Rotation Tracking in Heart Images

AS a first validation step I am running these basic sanity checks which track anatomy where the correct correspondences are known. These animations show how a collection of points spread around the boundary of a circle (but not put precisely on the circle, on purpose) move along with the image merely by tracking the signal, without any knowledge of what other points are doing or what rigid/affine transformation the image itself is subjected to. Moreover, the interpolation process causes little issue at all and even though points can only move up/down/left/right (and diagonally), they do manage to move consistently.

With a new Gaussian kernel-based filter I’ve put in place fusion that makes use of image gradient (x+y derivatives) possible alongside with image signal. The binary images resulting from edge detection might be of some use, but scaling is tricky.

Heart - bottom right

Heart - middle animation

Heart rotation top placement

Octave or MATLAB Without GUI


WORKING with bare metal for the purpose of maximal hardware utilisation and performance is not the same as working with typical computer programs. Developing software for research is also different from software development for end users, where the software is treated as a product. Different scenarios require different methodologies and different levels of polish, and thus have different specifications and priorities. In research, brute force becomes essential to the success of one group or another.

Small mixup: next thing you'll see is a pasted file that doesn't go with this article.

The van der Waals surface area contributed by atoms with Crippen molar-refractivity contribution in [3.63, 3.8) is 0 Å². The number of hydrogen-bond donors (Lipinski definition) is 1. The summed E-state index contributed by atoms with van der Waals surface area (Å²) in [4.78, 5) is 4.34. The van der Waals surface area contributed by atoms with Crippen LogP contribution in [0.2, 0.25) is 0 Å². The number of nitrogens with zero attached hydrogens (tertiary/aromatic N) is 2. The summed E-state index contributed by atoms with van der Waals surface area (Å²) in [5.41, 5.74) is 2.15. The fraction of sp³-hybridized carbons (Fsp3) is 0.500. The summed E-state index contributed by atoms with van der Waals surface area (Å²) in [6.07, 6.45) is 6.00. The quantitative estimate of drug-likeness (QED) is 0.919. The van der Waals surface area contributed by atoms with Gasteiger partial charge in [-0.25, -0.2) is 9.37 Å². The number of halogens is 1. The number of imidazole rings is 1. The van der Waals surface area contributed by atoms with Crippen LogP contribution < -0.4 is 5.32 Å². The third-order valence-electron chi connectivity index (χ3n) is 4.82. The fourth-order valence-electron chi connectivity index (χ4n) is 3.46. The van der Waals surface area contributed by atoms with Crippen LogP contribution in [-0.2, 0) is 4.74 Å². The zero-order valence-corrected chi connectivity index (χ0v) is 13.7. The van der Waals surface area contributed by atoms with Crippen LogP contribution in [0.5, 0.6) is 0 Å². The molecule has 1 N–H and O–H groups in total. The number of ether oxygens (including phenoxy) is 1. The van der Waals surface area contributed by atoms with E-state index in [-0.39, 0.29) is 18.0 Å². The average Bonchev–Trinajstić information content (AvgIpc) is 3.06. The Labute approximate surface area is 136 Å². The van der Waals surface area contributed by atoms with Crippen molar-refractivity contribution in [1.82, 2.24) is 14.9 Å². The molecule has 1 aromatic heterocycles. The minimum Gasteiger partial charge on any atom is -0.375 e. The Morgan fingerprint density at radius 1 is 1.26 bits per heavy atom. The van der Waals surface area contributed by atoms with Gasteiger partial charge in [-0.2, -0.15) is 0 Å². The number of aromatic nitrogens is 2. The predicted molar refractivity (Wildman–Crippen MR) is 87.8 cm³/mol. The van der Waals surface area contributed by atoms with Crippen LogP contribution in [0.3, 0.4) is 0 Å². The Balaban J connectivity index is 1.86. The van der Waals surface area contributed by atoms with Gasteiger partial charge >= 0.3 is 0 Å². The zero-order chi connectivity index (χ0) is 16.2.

I often find myself working on servers or clusters (only GNU/Linux), in which case it is useful to manage up to 50 computers, for example, remotely, at the same time. With full GUI sessions it can be a disorienting task, but that too can be achieved and I wrote about it roughly 6 years ago in this blog (back when I was a Ph.D. student).

Working from the command line at a desktop is perfectly acceptable if brains and not candy count, so platforms like Mac OS X are irrelevant. To do coding on the server I currently use vi as the editor in one terminal and the MATLAB session in another. On the desktop I would use QtOctave, as covered before (also in some screencasts). Unfortunate issues that had me revisit MATLAB (which in any case would be inevitable as means of ensuring compatibility with colleagues) led me back to the old days of developing over SSH (using KIO slaves and the likes of that). Quick access to the file can be gained using abbreviated wrappers such as:

/opt/matlab/bin/matlab -nodesktop -nosplash -r "addpath(genpath('/home/S00/schestr0/'))"